The bestselling guide to the best places to retire in the United States.
Completely revised and updated, Retirement Places Rated is an indispensable reference for the estimated 40 million Americans who will be 65 or older by 2010. Dividing the United States into 18 regions and 200 cities, towns, and counties, retirement quality-of-life expert David Savageau draws a detailed statistical portrait of each locale, ranking each for cost of living, climate, crime, services, employment opportunities, and leisure and recreational amenities. A rundown of the top 30 overall retirement places along with assessment tools, easy-to-read graphs and charts, interpretive commentaries by the author, and extensive appendices help retirees evaluate their relocation choices and make the right move.
For the seventh edition, new features include:
- 22 new places
- A new chapter on housing, with data on shelter choices (homes, condos, apartments, and mobile homes), plus home prices and property taxes
- An expanded ambience chapter, and new data on age, education, politics, and diversity
- An expanded services chapter, with new data on air travel, physician specialties, and hospital services
- Easy-to-use relocation resources, including Web sites, addresses, books, and other information
- David Savageau Washington DC has traveled throughout the country since 1982, visiting locations that attract older adults. He wrote the "Quality of Life" column for Expansion Management magazine, and has been a featured speaker at the U.S. Department of State’s quarterly seminars on retirement.
About the Author
David Savageau is the author of the best-selling Places Rated Almanac. Since 1982, he has traveled throughout the country visiting locations that attract older adults. He lives in Washington, D.C., and is a featured speaker at the U.S. Department of State's quarterly seminars on retirement.
Table of Contents
Why Budge at All?
Retirement Places Rated.
Where Are These Places?
Some Words about Place Names.
Making Retirement Places Rated Work for You.
Rating Places: An American Tradition.
Rating Retirement Places: One Way.
Rating Retirement Places: Your Way.
Your Preference Inventory.
Preference Inventory Directions.
Plotting Your Preference Profile.
Analyzing Your Preference Profile.
Keep These Simple Factors in Mind.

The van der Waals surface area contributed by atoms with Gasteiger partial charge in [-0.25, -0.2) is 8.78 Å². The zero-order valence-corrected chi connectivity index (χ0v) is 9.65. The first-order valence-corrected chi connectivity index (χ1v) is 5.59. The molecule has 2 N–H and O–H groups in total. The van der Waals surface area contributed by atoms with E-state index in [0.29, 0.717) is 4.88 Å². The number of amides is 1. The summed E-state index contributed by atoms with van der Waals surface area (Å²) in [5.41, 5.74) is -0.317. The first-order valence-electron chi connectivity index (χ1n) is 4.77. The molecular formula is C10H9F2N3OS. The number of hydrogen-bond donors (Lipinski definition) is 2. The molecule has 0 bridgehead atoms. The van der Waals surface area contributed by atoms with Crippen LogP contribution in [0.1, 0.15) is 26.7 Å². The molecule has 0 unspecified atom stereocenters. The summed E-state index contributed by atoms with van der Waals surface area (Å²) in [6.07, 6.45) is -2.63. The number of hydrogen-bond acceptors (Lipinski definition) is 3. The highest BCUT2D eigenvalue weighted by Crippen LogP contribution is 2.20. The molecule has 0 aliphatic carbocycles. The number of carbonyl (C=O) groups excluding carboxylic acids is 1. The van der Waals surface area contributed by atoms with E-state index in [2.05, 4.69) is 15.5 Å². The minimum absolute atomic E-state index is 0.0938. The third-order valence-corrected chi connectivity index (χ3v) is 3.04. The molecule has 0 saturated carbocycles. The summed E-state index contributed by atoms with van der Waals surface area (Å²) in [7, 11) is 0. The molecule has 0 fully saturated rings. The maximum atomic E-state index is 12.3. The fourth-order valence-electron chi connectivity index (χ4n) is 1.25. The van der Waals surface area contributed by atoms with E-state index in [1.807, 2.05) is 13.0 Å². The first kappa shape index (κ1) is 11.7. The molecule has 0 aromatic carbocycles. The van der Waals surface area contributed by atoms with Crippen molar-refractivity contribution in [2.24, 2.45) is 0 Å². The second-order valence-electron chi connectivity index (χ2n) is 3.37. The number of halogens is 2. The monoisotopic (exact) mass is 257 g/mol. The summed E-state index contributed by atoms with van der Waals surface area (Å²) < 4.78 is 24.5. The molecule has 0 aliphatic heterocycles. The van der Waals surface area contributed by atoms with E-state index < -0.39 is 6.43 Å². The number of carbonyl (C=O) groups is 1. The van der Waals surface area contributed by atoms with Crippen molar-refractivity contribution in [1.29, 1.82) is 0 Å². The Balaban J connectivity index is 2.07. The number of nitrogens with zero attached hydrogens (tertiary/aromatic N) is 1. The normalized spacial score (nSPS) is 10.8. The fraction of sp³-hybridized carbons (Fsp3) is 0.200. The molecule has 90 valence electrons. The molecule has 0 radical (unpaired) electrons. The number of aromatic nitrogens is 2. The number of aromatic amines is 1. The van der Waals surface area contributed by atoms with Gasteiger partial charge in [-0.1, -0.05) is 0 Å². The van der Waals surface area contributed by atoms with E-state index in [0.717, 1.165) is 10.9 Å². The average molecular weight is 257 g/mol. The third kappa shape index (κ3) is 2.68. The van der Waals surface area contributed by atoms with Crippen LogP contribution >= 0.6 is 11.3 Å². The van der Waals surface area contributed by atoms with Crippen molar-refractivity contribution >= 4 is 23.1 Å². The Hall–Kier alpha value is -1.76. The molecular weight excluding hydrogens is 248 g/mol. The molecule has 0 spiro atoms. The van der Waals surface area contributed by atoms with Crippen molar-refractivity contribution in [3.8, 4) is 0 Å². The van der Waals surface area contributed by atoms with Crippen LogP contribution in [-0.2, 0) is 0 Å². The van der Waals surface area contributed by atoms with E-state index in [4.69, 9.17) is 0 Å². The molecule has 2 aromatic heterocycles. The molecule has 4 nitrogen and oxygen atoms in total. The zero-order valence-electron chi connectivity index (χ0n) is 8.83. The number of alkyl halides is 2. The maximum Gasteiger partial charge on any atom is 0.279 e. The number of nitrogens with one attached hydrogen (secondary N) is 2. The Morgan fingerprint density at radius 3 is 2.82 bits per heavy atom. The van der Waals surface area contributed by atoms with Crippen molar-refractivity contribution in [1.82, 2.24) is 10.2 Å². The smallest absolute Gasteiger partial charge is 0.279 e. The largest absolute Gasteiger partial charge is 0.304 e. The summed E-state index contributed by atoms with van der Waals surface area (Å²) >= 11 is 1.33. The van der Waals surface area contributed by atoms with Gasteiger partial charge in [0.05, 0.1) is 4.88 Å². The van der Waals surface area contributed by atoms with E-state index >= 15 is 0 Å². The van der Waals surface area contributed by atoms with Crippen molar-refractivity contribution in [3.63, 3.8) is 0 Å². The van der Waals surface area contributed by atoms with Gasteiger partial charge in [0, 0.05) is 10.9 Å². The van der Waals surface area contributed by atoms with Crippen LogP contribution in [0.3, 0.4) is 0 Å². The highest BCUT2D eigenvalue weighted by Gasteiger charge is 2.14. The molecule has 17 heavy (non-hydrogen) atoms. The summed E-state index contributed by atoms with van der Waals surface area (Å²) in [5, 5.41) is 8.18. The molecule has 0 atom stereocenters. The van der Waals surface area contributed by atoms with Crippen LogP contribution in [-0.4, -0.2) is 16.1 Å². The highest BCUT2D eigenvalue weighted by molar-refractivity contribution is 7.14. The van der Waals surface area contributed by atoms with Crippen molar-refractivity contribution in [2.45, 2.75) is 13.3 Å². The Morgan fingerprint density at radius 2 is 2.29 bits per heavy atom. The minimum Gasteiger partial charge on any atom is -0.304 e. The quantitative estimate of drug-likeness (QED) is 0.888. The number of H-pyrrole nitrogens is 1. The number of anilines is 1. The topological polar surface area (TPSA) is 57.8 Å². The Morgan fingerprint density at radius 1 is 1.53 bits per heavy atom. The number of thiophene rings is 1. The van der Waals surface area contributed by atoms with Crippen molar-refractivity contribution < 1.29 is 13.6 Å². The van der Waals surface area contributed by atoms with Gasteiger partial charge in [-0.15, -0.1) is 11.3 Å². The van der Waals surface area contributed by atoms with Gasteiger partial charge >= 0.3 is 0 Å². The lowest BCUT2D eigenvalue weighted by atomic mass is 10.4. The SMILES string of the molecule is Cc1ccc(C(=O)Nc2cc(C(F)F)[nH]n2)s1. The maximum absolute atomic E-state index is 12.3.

So, What’s Comfortable?
Place Profiles: Climate.
Et Cetera: Climate.
Climate & Health.
Hay Fever Sufferers, Take Note.
Older Persons Do Work.
Job Forecasts in Retirement Places.
The Part-Time Job Market.
Judging: The Economy.
Rankings: The Economy.
Place Profiles: The Economy.
Et Cetera: The Economy.
Some Unvoiced Employer Objections.
General Hospital Services.
General Hospital Services.
Place Profiles: Services.
Et Cetera: Services.
Finding the Right Doctor.
Finding the Right Lawyer.
Driver Licensing and Car Registration after Moving.
College Tuition Breaks.
Bricks & Mortar.
Sampling the Lively Arts Calendar.
Outdoor Recreation Assets.
Place Profiles: Ambience.
Et Cetera: Ambience.
Retirement Places with the Best Bass Fishing.
Costs of Living.
Retirement Income: Getting It.
Retirement Income: Spending It.
Judging: Costs of Living.
Rankings: Costs of Living.
Place Profiles: Costs of Living.
Et Cetera: Costs of Living.
State/Local Sales Taxes.
State Retirement Income Taxes.
Distant Shelter Choices.
Buying That Single-Family Home.
What a Difference Age Makes.
Place Profiles: Housing.
Et Cetera: Housing.
Resale Houses & New Houses.
A Geography of New Home Features.
A Renter’s Miscellany.
Everyone’s a Victim.
Crime Risk: Several Connections.
Judging: Personal Safety.
Rankings: Personal Safety.
Place Profiles: Personal Safety.
Et Cetera: Personal Safety.
Are Newcomers More Vulnerable Than Locals?
Secure Housing Developments.
Putting It All Together.
A Holy Grail?
Finding the Best All-Around Places.
Rankings: Putting It All Together.
How Places Present Themselves.
What Really Goes On in Other Places.
Checking In with the States.
Retirement Contacts & Place Finder.
What People are Saying About This
". . . you’ll find a number of books that rate and rank places as regions or communities. However, for [retirement], the most complete is from the famous wanderer, David Savageau.--Richard Bolles and John Nelson, What Color is Your Parachute? For Retirement (2007)
"When I came across Savageau’s book, I was awed by the extraordinary amount of research that went into its creation. As a reporter who has spent his life gathering information, I could appreciate the effort involved."--Stan Hinden, How to Retire Happy (2006)
" . . . the lowdown on terrific, affordable places to spend your retirement."--Jordan Goodman, Everyone’s Money Book on Retirement Planning (2002)
"The great resource not only explains the most important retirement location considerations, but it rates big and small towns on key components. Savageau’s new book is the best in its field."--Robert J. Bruss, Tribune Media Services, August 1999